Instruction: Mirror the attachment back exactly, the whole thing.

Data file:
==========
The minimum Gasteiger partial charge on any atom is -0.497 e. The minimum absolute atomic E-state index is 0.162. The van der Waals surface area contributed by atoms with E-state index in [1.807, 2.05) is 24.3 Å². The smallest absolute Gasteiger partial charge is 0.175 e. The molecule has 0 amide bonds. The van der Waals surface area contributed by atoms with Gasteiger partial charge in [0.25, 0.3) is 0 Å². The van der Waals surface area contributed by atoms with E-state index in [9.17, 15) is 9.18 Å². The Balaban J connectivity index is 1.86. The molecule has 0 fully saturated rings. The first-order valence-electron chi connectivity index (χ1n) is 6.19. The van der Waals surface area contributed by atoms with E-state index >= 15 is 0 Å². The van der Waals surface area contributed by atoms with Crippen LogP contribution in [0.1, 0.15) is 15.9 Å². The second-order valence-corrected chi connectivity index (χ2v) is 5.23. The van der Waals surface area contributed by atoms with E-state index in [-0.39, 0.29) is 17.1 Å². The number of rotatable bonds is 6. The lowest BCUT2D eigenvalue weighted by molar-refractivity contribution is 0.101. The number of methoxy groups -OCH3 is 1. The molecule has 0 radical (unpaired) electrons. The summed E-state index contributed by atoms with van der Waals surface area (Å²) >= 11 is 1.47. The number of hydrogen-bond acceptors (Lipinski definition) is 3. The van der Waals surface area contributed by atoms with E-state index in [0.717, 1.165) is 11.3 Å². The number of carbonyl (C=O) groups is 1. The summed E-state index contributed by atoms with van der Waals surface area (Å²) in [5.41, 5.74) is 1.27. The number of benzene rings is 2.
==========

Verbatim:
The minimum Gasteiger partial charge on any atom is -0.497 e. The minimum absolute atomic E-state index is 0.162. The van der Waals surface area contributed by atoms with E-state index in [1.807, 2.05) is 24.3 Å². The smallest absolute Gasteiger partial charge is 0.175 e. The molecule has 0 amide bonds. The van der Waals surface area contributed by atoms with Gasteiger partial charge in [0.25, 0.3) is 0 Å². The van der Waals surface area contributed by atoms with E-state index in [9.17, 15) is 9.18 Å². The Balaban J connectivity index is 1.86. The molecule has 0 fully saturated rings. The first-order valence-electron chi connectivity index (χ1n) is 6.19. The van der Waals surface area contributed by atoms with E-state index >= 15 is 0 Å². The van der Waals surface area contributed by atoms with Crippen LogP contribution in [0.1, 0.15) is 15.9 Å². The second-order valence-corrected chi connectivity index (χ2v) is 5.23. The van der Waals surface area contributed by atoms with E-state index in [-0.39, 0.29) is 17.1 Å². The number of rotatable bonds is 6. The lowest BCUT2D eigenvalue weighted by molar-refractivity contribution is 0.101. The number of methoxy groups -OCH3 is 1. The molecule has 0 radical (unpaired) electrons. The summed E-state index contributed by atoms with van der Waals surface area (Å²) >= 11 is 1.47. The number of hydrogen-bond acceptors (Lipinski definition) is 3. The van der Waals surface area contributed by atoms with E-state index in [0.717, 1.165) is 11.3 Å². The number of carbonyl (C=O) groups is 1. The summed E-state index contributed by atoms with van der Waals surface area (Å²) in [5.41, 5.74) is 1.27. The number of benzene rings is 2.